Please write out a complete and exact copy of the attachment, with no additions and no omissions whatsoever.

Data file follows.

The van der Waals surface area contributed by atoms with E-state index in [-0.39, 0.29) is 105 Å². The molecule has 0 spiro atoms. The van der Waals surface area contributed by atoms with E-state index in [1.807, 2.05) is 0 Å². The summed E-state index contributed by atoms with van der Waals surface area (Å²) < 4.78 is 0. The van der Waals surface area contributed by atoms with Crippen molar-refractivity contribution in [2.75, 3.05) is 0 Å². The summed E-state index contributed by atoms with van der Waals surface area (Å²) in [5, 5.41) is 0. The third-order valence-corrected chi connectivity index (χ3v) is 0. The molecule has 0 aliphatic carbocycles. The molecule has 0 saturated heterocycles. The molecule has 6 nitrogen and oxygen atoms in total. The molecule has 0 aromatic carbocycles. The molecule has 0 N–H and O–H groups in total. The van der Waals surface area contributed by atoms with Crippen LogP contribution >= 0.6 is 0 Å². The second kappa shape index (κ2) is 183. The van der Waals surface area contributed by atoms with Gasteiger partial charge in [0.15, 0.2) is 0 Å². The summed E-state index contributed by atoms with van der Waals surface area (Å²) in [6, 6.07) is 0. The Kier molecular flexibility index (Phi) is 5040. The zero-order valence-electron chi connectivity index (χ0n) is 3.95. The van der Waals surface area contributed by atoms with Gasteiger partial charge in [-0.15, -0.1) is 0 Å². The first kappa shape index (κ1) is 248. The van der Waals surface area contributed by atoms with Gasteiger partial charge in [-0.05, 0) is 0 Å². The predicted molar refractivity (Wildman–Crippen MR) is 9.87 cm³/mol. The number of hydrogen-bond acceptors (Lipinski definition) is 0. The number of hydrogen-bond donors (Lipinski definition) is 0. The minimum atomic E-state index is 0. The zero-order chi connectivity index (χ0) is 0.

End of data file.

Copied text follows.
The van der Waals surface area contributed by atoms with E-state index in [-0.39, 0.29) is 105 Å². The molecule has 0 spiro atoms. The van der Waals surface area contributed by atoms with E-state index in [1.807, 2.05) is 0 Å². The summed E-state index contributed by atoms with van der Waals surface area (Å²) < 4.78 is 0. The van der Waals surface area contributed by atoms with Crippen molar-refractivity contribution in [2.75, 3.05) is 0 Å². The summed E-state index contributed by atoms with van der Waals surface area (Å²) in [5, 5.41) is 0. The third-order valence-corrected chi connectivity index (χ3v) is 0. The molecule has 0 aliphatic carbocycles. The molecule has 0 saturated heterocycles. The molecule has 6 nitrogen and oxygen atoms in total. The molecule has 0 aromatic carbocycles. The molecule has 0 N–H and O–H groups in total. The van der Waals surface area contributed by atoms with Crippen LogP contribution >= 0.6 is 0 Å². The second kappa shape index (κ2) is 183. The van der Waals surface area contributed by atoms with Gasteiger partial charge in [0.15, 0.2) is 0 Å². The summed E-state index contributed by atoms with van der Waals surface area (Å²) in [6, 6.07) is 0. The Kier molecular flexibility index (Phi) is 5040. The zero-order valence-electron chi connectivity index (χ0n) is 3.95. The van der Waals surface area contributed by atoms with Gasteiger partial charge in [-0.15, -0.1) is 0 Å². The first kappa shape index (κ1) is 248. The van der Waals surface area contributed by atoms with Gasteiger partial charge in [-0.05, 0) is 0 Å². The predicted molar refractivity (Wildman–Crippen MR) is 9.87 cm³/mol. The number of hydrogen-bond acceptors (Lipinski definition) is 0. The number of hydrogen-bond donors (Lipinski definition) is 0. The minimum atomic E-state index is 0. The zero-order chi connectivity index (χ0) is 0.